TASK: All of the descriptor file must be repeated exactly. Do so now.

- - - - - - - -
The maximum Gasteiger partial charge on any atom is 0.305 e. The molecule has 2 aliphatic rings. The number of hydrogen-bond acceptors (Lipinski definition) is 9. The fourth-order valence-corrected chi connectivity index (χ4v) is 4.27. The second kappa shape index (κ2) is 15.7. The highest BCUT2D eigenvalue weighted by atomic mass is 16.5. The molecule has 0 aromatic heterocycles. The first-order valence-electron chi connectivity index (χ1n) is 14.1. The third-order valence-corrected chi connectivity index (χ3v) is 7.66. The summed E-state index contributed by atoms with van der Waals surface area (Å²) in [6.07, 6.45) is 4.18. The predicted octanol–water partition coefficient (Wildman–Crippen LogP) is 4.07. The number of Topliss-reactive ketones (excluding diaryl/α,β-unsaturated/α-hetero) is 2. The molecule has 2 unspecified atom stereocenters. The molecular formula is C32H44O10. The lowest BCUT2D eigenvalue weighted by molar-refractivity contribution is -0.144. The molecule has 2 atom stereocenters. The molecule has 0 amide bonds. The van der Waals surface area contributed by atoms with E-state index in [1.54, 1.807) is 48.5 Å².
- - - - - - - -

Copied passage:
The maximum Gasteiger partial charge on any atom is 0.305 e. The molecule has 2 aliphatic rings. The number of hydrogen-bond acceptors (Lipinski definition) is 9. The fourth-order valence-corrected chi connectivity index (χ4v) is 4.27. The second kappa shape index (κ2) is 15.7. The highest BCUT2D eigenvalue weighted by atomic mass is 16.5. The molecule has 0 aromatic heterocycles. The first-order valence-electron chi connectivity index (χ1n) is 14.1. The third-order valence-corrected chi connectivity index (χ3v) is 7.66. The summed E-state index contributed by atoms with van der Waals surface area (Å²) in [6.07, 6.45) is 4.18. The predicted octanol–water partition coefficient (Wildman–Crippen LogP) is 4.07. The number of Topliss-reactive ketones (excluding diaryl/α,β-unsaturated/α-hetero) is 2. The molecule has 2 unspecified atom stereocenters. The molecular formula is C32H44O10. The lowest BCUT2D eigenvalue weighted by molar-refractivity contribution is -0.144. The molecule has 2 atom stereocenters. The molecule has 0 amide bonds. The van der Waals surface area contributed by atoms with E-state index in [1.54, 1.807) is 48.5 Å².